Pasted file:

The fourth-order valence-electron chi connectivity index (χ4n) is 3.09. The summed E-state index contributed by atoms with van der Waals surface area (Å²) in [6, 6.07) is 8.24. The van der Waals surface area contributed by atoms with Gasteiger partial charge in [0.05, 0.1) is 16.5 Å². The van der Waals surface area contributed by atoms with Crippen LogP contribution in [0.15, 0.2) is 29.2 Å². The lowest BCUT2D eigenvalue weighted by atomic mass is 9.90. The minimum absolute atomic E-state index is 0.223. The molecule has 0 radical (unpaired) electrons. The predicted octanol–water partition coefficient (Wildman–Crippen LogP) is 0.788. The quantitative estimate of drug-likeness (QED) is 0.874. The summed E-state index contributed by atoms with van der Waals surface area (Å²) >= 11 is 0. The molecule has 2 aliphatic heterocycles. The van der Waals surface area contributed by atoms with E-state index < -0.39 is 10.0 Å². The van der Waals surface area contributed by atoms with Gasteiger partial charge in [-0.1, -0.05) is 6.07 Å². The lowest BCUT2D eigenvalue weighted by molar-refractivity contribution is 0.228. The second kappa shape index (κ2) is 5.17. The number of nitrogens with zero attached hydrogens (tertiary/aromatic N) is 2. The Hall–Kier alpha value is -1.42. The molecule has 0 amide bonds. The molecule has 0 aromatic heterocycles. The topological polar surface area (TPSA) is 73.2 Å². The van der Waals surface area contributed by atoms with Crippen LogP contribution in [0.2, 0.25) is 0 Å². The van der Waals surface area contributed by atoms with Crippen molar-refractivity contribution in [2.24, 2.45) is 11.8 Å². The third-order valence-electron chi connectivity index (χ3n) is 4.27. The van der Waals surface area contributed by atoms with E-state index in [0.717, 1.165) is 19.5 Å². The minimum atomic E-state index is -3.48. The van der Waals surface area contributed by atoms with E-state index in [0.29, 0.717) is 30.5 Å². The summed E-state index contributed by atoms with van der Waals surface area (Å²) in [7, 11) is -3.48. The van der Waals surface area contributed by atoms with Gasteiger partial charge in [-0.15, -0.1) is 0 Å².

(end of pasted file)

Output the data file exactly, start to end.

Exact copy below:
The fourth-order valence-electron chi connectivity index (χ4n) is 3.09. The summed E-state index contributed by atoms with van der Waals surface area (Å²) in [6, 6.07) is 8.24. The van der Waals surface area contributed by atoms with Gasteiger partial charge in [0.05, 0.1) is 16.5 Å². The van der Waals surface area contributed by atoms with Crippen LogP contribution in [0.15, 0.2) is 29.2 Å². The lowest BCUT2D eigenvalue weighted by atomic mass is 9.90. The minimum absolute atomic E-state index is 0.223. The molecule has 0 radical (unpaired) electrons. The predicted octanol–water partition coefficient (Wildman–Crippen LogP) is 0.788. The quantitative estimate of drug-likeness (QED) is 0.874. The summed E-state index contributed by atoms with van der Waals surface area (Å²) >= 11 is 0. The molecule has 2 aliphatic heterocycles. The van der Waals surface area contributed by atoms with E-state index < -0.39 is 10.0 Å². The van der Waals surface area contributed by atoms with Gasteiger partial charge in [-0.1, -0.05) is 6.07 Å². The lowest BCUT2D eigenvalue weighted by molar-refractivity contribution is 0.228. The second kappa shape index (κ2) is 5.17. The number of nitrogens with zero attached hydrogens (tertiary/aromatic N) is 2. The Hall–Kier alpha value is -1.42. The molecule has 0 amide bonds. The molecule has 0 aromatic heterocycles. The topological polar surface area (TPSA) is 73.2 Å². The van der Waals surface area contributed by atoms with Crippen LogP contribution in [0.2, 0.25) is 0 Å². The van der Waals surface area contributed by atoms with Crippen molar-refractivity contribution in [2.24, 2.45) is 11.8 Å². The third-order valence-electron chi connectivity index (χ3n) is 4.27. The van der Waals surface area contributed by atoms with E-state index in [0.717, 1.165) is 19.5 Å². The minimum atomic E-state index is -3.48. The van der Waals surface area contributed by atoms with E-state index in [0.29, 0.717) is 30.5 Å². The summed E-state index contributed by atoms with van der Waals surface area (Å²) in [7, 11) is -3.48. The van der Waals surface area contributed by atoms with Gasteiger partial charge in [-0.15, -0.1) is 0 Å².